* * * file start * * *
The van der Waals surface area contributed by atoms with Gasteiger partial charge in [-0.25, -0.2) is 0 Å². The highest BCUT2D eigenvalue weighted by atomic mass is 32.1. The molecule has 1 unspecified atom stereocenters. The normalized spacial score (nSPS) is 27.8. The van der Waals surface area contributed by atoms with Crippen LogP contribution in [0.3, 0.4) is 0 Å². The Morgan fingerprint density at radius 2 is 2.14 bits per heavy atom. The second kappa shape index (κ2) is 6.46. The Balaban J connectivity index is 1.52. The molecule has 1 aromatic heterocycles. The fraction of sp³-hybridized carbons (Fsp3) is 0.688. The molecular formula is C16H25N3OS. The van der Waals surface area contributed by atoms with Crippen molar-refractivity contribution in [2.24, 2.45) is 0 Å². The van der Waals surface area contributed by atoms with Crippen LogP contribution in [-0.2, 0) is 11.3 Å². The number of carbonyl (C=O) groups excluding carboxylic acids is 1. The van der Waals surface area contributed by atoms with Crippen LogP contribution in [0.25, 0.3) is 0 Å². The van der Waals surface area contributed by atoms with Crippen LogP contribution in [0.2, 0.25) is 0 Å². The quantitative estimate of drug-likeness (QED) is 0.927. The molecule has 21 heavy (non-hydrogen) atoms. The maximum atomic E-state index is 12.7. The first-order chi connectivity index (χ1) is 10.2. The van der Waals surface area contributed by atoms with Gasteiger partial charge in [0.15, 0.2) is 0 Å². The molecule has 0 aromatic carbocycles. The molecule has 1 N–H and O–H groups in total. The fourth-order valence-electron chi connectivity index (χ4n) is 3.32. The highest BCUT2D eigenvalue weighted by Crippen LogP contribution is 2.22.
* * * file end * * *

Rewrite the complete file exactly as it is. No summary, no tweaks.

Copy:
The van der Waals surface area contributed by atoms with Gasteiger partial charge in [-0.25, -0.2) is 0 Å². The highest BCUT2D eigenvalue weighted by atomic mass is 32.1. The molecule has 1 unspecified atom stereocenters. The normalized spacial score (nSPS) is 27.8. The van der Waals surface area contributed by atoms with Crippen LogP contribution in [0.3, 0.4) is 0 Å². The Morgan fingerprint density at radius 2 is 2.14 bits per heavy atom. The second kappa shape index (κ2) is 6.46. The Balaban J connectivity index is 1.52. The molecule has 1 aromatic heterocycles. The fraction of sp³-hybridized carbons (Fsp3) is 0.688. The molecular formula is C16H25N3OS. The van der Waals surface area contributed by atoms with Crippen molar-refractivity contribution in [2.24, 2.45) is 0 Å². The van der Waals surface area contributed by atoms with Crippen LogP contribution in [-0.2, 0) is 11.3 Å². The number of carbonyl (C=O) groups excluding carboxylic acids is 1. The van der Waals surface area contributed by atoms with Crippen LogP contribution in [0.25, 0.3) is 0 Å². The van der Waals surface area contributed by atoms with Crippen LogP contribution in [0.2, 0.25) is 0 Å². The quantitative estimate of drug-likeness (QED) is 0.927. The molecule has 21 heavy (non-hydrogen) atoms. The maximum atomic E-state index is 12.7. The first-order chi connectivity index (χ1) is 10.2. The van der Waals surface area contributed by atoms with Gasteiger partial charge in [0.15, 0.2) is 0 Å². The molecule has 0 aromatic carbocycles. The molecule has 1 N–H and O–H groups in total. The fourth-order valence-electron chi connectivity index (χ4n) is 3.32. The highest BCUT2D eigenvalue weighted by Crippen LogP contribution is 2.22.